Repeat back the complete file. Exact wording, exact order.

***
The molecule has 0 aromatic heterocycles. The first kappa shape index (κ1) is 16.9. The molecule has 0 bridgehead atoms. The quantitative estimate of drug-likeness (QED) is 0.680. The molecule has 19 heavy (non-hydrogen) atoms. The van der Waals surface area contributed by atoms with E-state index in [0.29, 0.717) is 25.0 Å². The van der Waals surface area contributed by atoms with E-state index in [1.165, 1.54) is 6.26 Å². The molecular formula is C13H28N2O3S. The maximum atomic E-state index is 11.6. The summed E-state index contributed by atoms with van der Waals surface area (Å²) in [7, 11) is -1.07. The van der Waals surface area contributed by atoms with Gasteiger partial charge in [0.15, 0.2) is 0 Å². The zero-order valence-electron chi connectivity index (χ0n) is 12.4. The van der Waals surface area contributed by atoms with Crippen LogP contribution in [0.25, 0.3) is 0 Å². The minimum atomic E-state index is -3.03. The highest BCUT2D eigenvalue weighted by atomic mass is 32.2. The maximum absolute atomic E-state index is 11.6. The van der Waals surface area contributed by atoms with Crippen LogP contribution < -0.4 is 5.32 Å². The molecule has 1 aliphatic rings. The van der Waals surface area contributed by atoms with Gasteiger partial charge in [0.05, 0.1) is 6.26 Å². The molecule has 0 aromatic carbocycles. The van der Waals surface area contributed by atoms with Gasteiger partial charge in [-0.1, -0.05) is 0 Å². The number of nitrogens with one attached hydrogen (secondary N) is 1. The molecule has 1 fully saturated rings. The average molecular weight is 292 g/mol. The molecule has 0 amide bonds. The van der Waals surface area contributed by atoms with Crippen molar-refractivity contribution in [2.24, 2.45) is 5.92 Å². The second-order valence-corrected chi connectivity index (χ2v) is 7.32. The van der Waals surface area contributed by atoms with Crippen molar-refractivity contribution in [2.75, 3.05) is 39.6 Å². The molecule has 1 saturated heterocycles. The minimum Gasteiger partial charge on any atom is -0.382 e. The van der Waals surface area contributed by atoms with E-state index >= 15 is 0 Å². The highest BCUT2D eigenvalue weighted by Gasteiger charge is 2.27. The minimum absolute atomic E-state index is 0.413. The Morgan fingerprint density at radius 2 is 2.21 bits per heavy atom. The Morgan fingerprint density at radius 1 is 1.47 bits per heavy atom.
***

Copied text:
The molecule has 0 aromatic heterocycles. The first kappa shape index (κ1) is 16.9. The molecule has 0 bridgehead atoms. The quantitative estimate of drug-likeness (QED) is 0.680. The molecule has 19 heavy (non-hydrogen) atoms. The van der Waals surface area contributed by atoms with E-state index in [0.29, 0.717) is 25.0 Å². The van der Waals surface area contributed by atoms with E-state index in [1.165, 1.54) is 6.26 Å². The molecular formula is C13H28N2O3S. The maximum atomic E-state index is 11.6. The summed E-state index contributed by atoms with van der Waals surface area (Å²) in [7, 11) is -1.07. The van der Waals surface area contributed by atoms with Gasteiger partial charge in [0.15, 0.2) is 0 Å². The zero-order valence-electron chi connectivity index (χ0n) is 12.4. The van der Waals surface area contributed by atoms with Crippen LogP contribution in [0.25, 0.3) is 0 Å². The minimum atomic E-state index is -3.03. The highest BCUT2D eigenvalue weighted by atomic mass is 32.2. The maximum absolute atomic E-state index is 11.6. The van der Waals surface area contributed by atoms with Crippen LogP contribution < -0.4 is 5.32 Å². The molecule has 1 aliphatic rings. The van der Waals surface area contributed by atoms with Gasteiger partial charge in [0.05, 0.1) is 6.26 Å². The molecule has 0 aromatic carbocycles. The van der Waals surface area contributed by atoms with Gasteiger partial charge in [-0.1, -0.05) is 0 Å². The number of nitrogens with one attached hydrogen (secondary N) is 1. The molecule has 1 fully saturated rings. The average molecular weight is 292 g/mol. The molecule has 0 amide bonds. The van der Waals surface area contributed by atoms with Crippen molar-refractivity contribution in [2.24, 2.45) is 5.92 Å². The second-order valence-corrected chi connectivity index (χ2v) is 7.32. The van der Waals surface area contributed by atoms with Crippen molar-refractivity contribution in [2.75, 3.05) is 39.6 Å². The molecule has 1 saturated heterocycles. The minimum Gasteiger partial charge on any atom is -0.382 e. The van der Waals surface area contributed by atoms with E-state index >= 15 is 0 Å². The highest BCUT2D eigenvalue weighted by Gasteiger charge is 2.27. The minimum absolute atomic E-state index is 0.413. The Morgan fingerprint density at radius 2 is 2.21 bits per heavy atom. The Morgan fingerprint density at radius 1 is 1.47 bits per heavy atom.